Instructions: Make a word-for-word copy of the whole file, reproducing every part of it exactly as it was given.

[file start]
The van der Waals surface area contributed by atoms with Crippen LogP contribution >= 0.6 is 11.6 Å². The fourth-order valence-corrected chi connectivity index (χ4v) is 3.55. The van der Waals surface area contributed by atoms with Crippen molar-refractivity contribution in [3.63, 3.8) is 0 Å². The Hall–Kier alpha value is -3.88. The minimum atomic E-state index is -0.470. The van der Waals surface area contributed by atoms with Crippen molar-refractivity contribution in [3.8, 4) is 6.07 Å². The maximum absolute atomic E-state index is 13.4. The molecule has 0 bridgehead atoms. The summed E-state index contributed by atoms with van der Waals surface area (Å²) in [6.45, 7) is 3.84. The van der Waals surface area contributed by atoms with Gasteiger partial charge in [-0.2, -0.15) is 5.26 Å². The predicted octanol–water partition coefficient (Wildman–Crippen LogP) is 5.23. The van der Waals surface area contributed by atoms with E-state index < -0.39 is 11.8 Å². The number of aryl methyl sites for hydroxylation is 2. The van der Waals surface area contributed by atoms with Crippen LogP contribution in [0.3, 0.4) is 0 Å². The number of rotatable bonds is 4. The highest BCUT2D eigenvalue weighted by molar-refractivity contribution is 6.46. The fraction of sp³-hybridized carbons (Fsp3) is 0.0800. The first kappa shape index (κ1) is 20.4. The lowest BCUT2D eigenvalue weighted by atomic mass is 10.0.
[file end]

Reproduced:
The van der Waals surface area contributed by atoms with Crippen LogP contribution >= 0.6 is 11.6 Å². The fourth-order valence-corrected chi connectivity index (χ4v) is 3.55. The van der Waals surface area contributed by atoms with Crippen molar-refractivity contribution in [3.63, 3.8) is 0 Å². The Hall–Kier alpha value is -3.88. The minimum atomic E-state index is -0.470. The van der Waals surface area contributed by atoms with Crippen molar-refractivity contribution in [3.8, 4) is 6.07 Å². The maximum absolute atomic E-state index is 13.4. The molecule has 0 bridgehead atoms. The summed E-state index contributed by atoms with van der Waals surface area (Å²) in [6.45, 7) is 3.84. The van der Waals surface area contributed by atoms with Gasteiger partial charge in [-0.2, -0.15) is 5.26 Å². The predicted octanol–water partition coefficient (Wildman–Crippen LogP) is 5.23. The van der Waals surface area contributed by atoms with E-state index < -0.39 is 11.8 Å². The number of aryl methyl sites for hydroxylation is 2. The van der Waals surface area contributed by atoms with Crippen LogP contribution in [0.3, 0.4) is 0 Å². The number of rotatable bonds is 4. The highest BCUT2D eigenvalue weighted by molar-refractivity contribution is 6.46. The fraction of sp³-hybridized carbons (Fsp3) is 0.0800. The first kappa shape index (κ1) is 20.4. The lowest BCUT2D eigenvalue weighted by atomic mass is 10.0.